Old Testament Ethics - A Review

One of the exciting aspects of Christian ethics as a discipline is the opportunity to bring careful biblical exegesis, historical theology, systematic theology, and contemporary sources of data like sociology, economics, and science together. There are always new challenges on the horizon, so the discipline never becomes stagnant.

Often for those interested in ethics finding a topical guide to passages in Scripture that deal with a particular issue or sub-discipline can be a challenge. John Goldingay’s Old Testament Ethics: A Guided Tour offers a helpful index of passages by topic, which makes this a useful resource for pastors and academics alike.

The chapters are very short. Each one has a brief introduction, with multiple passages printed and other passages referenced with light commentary. Goldingay has a particular social bent, which comes through more in some chapters than others, but does not shy from pointing readers toward a variety of passages.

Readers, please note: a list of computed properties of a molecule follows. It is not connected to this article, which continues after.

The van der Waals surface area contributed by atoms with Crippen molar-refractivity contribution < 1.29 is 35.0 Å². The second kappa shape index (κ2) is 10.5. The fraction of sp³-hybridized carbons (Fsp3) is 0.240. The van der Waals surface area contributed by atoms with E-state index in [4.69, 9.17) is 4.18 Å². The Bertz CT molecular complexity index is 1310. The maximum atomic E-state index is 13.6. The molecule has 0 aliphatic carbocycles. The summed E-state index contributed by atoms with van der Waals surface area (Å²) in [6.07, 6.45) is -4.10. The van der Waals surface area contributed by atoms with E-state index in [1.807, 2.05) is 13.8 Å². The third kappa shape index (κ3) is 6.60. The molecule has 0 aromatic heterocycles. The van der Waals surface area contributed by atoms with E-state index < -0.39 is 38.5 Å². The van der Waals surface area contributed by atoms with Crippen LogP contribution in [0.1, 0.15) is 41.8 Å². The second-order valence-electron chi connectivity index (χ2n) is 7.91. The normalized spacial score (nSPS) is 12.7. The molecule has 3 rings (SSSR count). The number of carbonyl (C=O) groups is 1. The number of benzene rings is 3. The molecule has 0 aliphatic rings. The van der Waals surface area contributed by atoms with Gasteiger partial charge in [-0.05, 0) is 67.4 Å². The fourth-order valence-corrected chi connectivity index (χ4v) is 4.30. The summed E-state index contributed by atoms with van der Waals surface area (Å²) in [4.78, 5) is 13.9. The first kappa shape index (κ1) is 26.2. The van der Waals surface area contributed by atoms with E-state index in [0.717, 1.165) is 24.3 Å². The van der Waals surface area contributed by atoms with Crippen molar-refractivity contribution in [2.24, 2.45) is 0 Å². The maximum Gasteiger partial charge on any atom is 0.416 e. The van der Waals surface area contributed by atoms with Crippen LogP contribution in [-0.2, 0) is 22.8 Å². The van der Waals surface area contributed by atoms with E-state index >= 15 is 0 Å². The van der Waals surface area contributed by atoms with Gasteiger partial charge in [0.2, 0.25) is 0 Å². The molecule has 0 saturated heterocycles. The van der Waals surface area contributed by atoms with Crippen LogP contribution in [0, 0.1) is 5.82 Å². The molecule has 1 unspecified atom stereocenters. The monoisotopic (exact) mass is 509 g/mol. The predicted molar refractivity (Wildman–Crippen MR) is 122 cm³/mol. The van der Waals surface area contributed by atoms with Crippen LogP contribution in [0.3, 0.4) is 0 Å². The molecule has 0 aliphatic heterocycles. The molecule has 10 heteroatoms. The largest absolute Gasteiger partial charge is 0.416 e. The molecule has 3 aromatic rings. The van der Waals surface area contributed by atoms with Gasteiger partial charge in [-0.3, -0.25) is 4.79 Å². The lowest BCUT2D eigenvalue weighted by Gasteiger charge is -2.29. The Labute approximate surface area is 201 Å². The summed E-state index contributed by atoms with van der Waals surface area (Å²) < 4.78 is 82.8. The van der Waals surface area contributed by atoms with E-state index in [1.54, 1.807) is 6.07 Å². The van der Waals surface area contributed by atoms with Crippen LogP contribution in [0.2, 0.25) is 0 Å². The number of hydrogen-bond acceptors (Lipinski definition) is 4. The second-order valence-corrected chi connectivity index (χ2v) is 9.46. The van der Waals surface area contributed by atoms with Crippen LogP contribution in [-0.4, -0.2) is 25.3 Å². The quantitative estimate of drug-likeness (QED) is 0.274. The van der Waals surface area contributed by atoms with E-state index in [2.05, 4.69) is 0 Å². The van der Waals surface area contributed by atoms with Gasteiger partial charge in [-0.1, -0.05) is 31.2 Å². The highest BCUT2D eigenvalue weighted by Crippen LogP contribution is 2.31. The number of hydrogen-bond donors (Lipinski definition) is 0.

Part One deals with virtues, which Goldingay categorizes as qualities. In eight chapters, he provides concise information about godlikeness, compassion, honor, anger, trust, truthfulness, forthrightness, and contentment. In Part Two, the topics of concern are the mind and heart, wealth, violence, shalom, justice, reparation, Sabbath, animals, and work. Similarly, in the third part, Goldingay covers relationships including friends, neighbors, women, marital relationships, sexual prohibitions, “people who can’t undertake regular marriage”, and a handful of other categories.

In Part Four we see exegesis of several different passages, which helps to show Goldingay’s ethical methodology. Finally, Part Five offers some commentary on the actions of particular people who are discussed in Scripture.